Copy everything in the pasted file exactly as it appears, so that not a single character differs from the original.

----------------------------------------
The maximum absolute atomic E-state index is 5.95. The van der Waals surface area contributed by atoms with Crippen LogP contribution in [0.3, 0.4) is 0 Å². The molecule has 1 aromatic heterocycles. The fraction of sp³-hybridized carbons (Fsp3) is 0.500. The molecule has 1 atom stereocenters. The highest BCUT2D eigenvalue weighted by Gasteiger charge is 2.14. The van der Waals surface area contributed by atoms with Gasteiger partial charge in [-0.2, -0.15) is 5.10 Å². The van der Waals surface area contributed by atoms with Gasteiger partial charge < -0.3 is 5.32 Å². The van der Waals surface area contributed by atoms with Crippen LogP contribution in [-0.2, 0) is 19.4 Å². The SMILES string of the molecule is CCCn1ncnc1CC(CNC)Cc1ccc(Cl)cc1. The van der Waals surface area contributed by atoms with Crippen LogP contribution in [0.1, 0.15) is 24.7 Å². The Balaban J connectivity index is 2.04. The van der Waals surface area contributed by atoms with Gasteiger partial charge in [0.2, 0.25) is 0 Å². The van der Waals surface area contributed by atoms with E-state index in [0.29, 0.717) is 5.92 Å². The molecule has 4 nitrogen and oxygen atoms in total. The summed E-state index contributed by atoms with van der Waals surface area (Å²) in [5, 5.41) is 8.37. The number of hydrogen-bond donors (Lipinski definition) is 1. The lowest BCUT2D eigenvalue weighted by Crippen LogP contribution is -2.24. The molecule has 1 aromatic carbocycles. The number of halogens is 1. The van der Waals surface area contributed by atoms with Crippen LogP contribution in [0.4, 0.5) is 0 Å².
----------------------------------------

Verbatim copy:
The maximum absolute atomic E-state index is 5.95. The van der Waals surface area contributed by atoms with Crippen LogP contribution in [0.3, 0.4) is 0 Å². The molecule has 1 aromatic heterocycles. The fraction of sp³-hybridized carbons (Fsp3) is 0.500. The molecule has 1 atom stereocenters. The highest BCUT2D eigenvalue weighted by Gasteiger charge is 2.14. The van der Waals surface area contributed by atoms with Gasteiger partial charge in [-0.2, -0.15) is 5.10 Å². The van der Waals surface area contributed by atoms with Gasteiger partial charge < -0.3 is 5.32 Å². The van der Waals surface area contributed by atoms with Crippen LogP contribution in [-0.2, 0) is 19.4 Å². The SMILES string of the molecule is CCCn1ncnc1CC(CNC)Cc1ccc(Cl)cc1. The van der Waals surface area contributed by atoms with Crippen LogP contribution in [0.1, 0.15) is 24.7 Å². The Balaban J connectivity index is 2.04. The van der Waals surface area contributed by atoms with Gasteiger partial charge in [0.2, 0.25) is 0 Å². The van der Waals surface area contributed by atoms with E-state index in [0.29, 0.717) is 5.92 Å². The molecule has 4 nitrogen and oxygen atoms in total. The summed E-state index contributed by atoms with van der Waals surface area (Å²) in [5, 5.41) is 8.37. The number of hydrogen-bond donors (Lipinski definition) is 1. The lowest BCUT2D eigenvalue weighted by Crippen LogP contribution is -2.24. The molecule has 1 aromatic carbocycles. The number of halogens is 1. The van der Waals surface area contributed by atoms with Crippen LogP contribution in [0.4, 0.5) is 0 Å².